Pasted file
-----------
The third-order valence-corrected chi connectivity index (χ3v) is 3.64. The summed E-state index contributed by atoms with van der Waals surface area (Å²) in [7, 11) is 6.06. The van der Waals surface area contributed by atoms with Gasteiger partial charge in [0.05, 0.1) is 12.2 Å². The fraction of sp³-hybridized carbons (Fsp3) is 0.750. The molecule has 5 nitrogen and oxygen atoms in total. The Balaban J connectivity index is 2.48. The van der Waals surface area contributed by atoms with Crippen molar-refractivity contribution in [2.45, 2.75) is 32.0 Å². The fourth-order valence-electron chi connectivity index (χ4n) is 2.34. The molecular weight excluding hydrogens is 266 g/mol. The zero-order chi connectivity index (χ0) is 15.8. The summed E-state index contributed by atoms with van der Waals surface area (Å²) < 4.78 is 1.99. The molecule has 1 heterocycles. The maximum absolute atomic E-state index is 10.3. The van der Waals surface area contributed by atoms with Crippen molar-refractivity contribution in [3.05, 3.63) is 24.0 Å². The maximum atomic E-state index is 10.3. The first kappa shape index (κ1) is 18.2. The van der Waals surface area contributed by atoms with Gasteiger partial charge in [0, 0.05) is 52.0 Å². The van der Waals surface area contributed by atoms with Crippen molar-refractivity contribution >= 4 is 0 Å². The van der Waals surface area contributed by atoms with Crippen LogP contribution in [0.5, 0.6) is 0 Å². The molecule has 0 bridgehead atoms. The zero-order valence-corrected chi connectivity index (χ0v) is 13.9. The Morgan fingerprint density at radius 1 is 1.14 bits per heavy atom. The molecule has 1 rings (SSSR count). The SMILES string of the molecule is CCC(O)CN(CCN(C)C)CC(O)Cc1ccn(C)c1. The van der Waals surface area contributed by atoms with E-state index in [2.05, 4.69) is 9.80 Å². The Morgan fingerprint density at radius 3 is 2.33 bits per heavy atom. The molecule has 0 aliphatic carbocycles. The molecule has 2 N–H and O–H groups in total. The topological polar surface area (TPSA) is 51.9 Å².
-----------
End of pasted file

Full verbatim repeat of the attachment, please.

The third-order valence-corrected chi connectivity index (χ3v) is 3.64. The summed E-state index contributed by atoms with van der Waals surface area (Å²) in [7, 11) is 6.06. The van der Waals surface area contributed by atoms with Gasteiger partial charge in [0.05, 0.1) is 12.2 Å². The fraction of sp³-hybridized carbons (Fsp3) is 0.750. The molecule has 5 nitrogen and oxygen atoms in total. The Balaban J connectivity index is 2.48. The van der Waals surface area contributed by atoms with Crippen molar-refractivity contribution in [2.45, 2.75) is 32.0 Å². The fourth-order valence-electron chi connectivity index (χ4n) is 2.34. The molecular weight excluding hydrogens is 266 g/mol. The zero-order chi connectivity index (χ0) is 15.8. The summed E-state index contributed by atoms with van der Waals surface area (Å²) < 4.78 is 1.99. The molecule has 1 heterocycles. The maximum absolute atomic E-state index is 10.3. The van der Waals surface area contributed by atoms with Crippen molar-refractivity contribution in [3.05, 3.63) is 24.0 Å². The maximum atomic E-state index is 10.3. The first kappa shape index (κ1) is 18.2. The van der Waals surface area contributed by atoms with Gasteiger partial charge in [0, 0.05) is 52.0 Å². The van der Waals surface area contributed by atoms with Crippen molar-refractivity contribution >= 4 is 0 Å². The van der Waals surface area contributed by atoms with Crippen LogP contribution in [0.5, 0.6) is 0 Å². The molecule has 0 bridgehead atoms. The zero-order valence-corrected chi connectivity index (χ0v) is 13.9. The Morgan fingerprint density at radius 1 is 1.14 bits per heavy atom. The molecule has 1 rings (SSSR count). The SMILES string of the molecule is CCC(O)CN(CCN(C)C)CC(O)Cc1ccn(C)c1. The van der Waals surface area contributed by atoms with E-state index in [2.05, 4.69) is 9.80 Å². The Morgan fingerprint density at radius 3 is 2.33 bits per heavy atom. The molecule has 0 aliphatic carbocycles. The molecule has 2 N–H and O–H groups in total. The topological polar surface area (TPSA) is 51.9 Å².